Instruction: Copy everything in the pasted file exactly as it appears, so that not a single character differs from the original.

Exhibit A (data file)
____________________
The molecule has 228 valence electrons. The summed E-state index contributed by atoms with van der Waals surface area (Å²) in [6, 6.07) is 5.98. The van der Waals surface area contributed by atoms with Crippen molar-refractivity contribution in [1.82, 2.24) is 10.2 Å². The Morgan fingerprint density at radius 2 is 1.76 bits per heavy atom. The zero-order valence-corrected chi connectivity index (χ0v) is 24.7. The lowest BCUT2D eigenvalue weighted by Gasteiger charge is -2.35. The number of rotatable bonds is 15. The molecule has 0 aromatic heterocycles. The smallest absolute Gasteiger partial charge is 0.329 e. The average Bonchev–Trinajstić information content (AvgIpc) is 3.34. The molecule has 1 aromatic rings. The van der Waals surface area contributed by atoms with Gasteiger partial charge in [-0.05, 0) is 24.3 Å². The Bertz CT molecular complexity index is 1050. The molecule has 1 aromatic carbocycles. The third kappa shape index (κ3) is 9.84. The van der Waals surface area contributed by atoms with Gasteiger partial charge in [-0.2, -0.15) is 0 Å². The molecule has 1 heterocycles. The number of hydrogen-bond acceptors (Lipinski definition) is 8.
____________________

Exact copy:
The molecule has 228 valence electrons. The summed E-state index contributed by atoms with van der Waals surface area (Å²) in [6, 6.07) is 5.98. The van der Waals surface area contributed by atoms with Crippen molar-refractivity contribution in [1.82, 2.24) is 10.2 Å². The Morgan fingerprint density at radius 2 is 1.76 bits per heavy atom. The zero-order valence-corrected chi connectivity index (χ0v) is 24.7. The lowest BCUT2D eigenvalue weighted by Gasteiger charge is -2.35. The number of rotatable bonds is 15. The molecule has 0 aromatic heterocycles. The smallest absolute Gasteiger partial charge is 0.329 e. The average Bonchev–Trinajstić information content (AvgIpc) is 3.34. The molecule has 1 aromatic rings. The van der Waals surface area contributed by atoms with Gasteiger partial charge in [-0.05, 0) is 24.3 Å². The Bertz CT molecular complexity index is 1050. The molecule has 1 aromatic carbocycles. The third kappa shape index (κ3) is 9.84. The van der Waals surface area contributed by atoms with Gasteiger partial charge in [-0.2, -0.15) is 0 Å². The molecule has 1 heterocycles. The number of hydrogen-bond acceptors (Lipinski definition) is 8.